I didn’t think I’d be returning to writing about poetry quite so soon, but when reading Wives and Daughters (which I’m reading in serial with a group on goodreads), I found a reference to John Gilpin (Cowper’s The Diverting History of John Gilpin), which I was all set to revisit during the week and write about, since it is among the funniest poems I’ve read so far (though yes, I still haven’t read very many poems overall). But anyway with a busy week I never did get down to reading it (I hope to sooner than later and will write about it). But I also ended up remembering Kipling’s The Way Through the Woods which I first read some years ago as part of his book Rewards and Fairies, the sequel to Puck of Pook’s Hill, and also liked very much.
This beautiful (and haunting) poem takes me (or rather my thoughts) to two different things each time I read it. Kipling writes in it of a road that “They shut…Seventy years ago” which has been reclaimed by the woods, the weather, and the rain, where there are now “coppice and heath” and “thin anemones”, so
now you would never know
There was once a road through the woods.
Part of this poem paints this picture of nature becoming “free” again, to grow, to go about life with no fear—the ring-dove brooding, badgers rolling at ease, trout-ringed pools, and the otter, whistling to his mate, for:
“(They fear not men in the woods
Because they see so few)”
Man’s presence and influence more often than not spells trouble for nature, constraining it rather than allowing it to blossom, even to be, destroying it for “development”, or his own greed, or mere entertainment. So of course the description of a place free of man’s influence, his interference, which forms most of the first stanza and part of the second as well, leaves one with a sense of peace, of freedom, rejoicing in her joy, watching the badger roll, or listening to the otter whistle to its mate, none worried that someone might harm them.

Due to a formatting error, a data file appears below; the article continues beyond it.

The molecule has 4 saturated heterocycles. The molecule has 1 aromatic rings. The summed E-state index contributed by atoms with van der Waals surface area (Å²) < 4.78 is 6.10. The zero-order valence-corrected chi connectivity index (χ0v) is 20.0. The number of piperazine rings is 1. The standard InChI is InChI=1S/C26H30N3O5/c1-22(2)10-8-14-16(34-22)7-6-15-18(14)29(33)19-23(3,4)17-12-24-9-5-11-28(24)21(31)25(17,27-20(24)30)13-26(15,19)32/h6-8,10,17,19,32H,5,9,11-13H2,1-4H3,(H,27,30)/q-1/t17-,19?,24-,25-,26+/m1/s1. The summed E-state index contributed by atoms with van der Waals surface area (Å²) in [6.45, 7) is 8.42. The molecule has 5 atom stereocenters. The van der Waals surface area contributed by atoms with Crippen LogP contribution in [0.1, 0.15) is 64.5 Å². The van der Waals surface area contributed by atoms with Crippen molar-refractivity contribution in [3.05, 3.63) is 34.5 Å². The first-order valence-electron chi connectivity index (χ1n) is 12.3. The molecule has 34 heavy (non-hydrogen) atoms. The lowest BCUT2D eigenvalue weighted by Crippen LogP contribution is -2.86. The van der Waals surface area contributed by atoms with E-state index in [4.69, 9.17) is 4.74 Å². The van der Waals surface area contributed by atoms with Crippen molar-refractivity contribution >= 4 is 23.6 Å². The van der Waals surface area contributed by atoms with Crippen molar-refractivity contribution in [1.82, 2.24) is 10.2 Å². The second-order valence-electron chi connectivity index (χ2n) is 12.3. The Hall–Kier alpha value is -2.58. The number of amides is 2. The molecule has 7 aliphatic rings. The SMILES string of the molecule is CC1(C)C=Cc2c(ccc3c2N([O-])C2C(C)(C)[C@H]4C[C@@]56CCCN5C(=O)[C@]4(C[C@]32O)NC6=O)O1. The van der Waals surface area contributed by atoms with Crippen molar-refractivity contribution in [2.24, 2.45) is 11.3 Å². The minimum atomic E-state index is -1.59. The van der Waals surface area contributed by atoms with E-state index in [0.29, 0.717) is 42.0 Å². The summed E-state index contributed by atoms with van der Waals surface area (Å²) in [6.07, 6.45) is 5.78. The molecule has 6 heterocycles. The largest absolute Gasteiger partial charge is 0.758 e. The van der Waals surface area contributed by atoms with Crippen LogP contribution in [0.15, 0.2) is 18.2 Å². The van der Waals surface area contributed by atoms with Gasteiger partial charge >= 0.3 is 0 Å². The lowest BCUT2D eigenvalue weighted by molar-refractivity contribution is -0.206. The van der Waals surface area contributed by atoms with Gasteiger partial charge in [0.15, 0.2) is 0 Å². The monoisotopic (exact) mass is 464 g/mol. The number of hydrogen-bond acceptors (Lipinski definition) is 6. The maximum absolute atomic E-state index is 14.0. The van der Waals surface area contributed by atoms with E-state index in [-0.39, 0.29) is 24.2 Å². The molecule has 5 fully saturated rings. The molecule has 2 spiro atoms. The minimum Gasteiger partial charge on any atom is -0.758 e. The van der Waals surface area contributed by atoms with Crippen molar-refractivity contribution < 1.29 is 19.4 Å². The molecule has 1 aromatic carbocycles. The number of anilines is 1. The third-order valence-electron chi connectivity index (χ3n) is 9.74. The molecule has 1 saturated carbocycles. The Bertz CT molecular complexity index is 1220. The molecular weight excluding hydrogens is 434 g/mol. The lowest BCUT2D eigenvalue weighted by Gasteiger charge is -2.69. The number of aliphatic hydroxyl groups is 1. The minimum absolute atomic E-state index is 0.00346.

The second stanza on the other hand, is rather haunting, for while one mightn’t know that there was once a road through the woods,
“Yet if you enter the woods
Of a summer evening late…”
The shadows of the past are still there:
“You will hear the beat of a horse’s feet
And the swish of a skirt in the dew,
Steadily cantering through,
The misty solitudes,
As though they practically knew,
The old lost road through the woods…
But there is no road through the woods!”
One can’t see the road through the woods anymore but one can feel its presence—its memories and shadows remain, and perhaps the wood remembers where the road once was. It feels as through past and present are there at the same time. Yet these shadows, though uncanny, are not really frightening—they bring back memories, make one think of the days past, and perhaps also the thought that where man once was there is always a mark of some kind.
But one also can’t help but wonder when one is lost in this picture, whether it is that this is the only way that the two can coexist? Nature blooming, joyous, thriving, and at peace only in a place where there is no human presence―just shadows of what was―no longer anyone to disturb or destroy…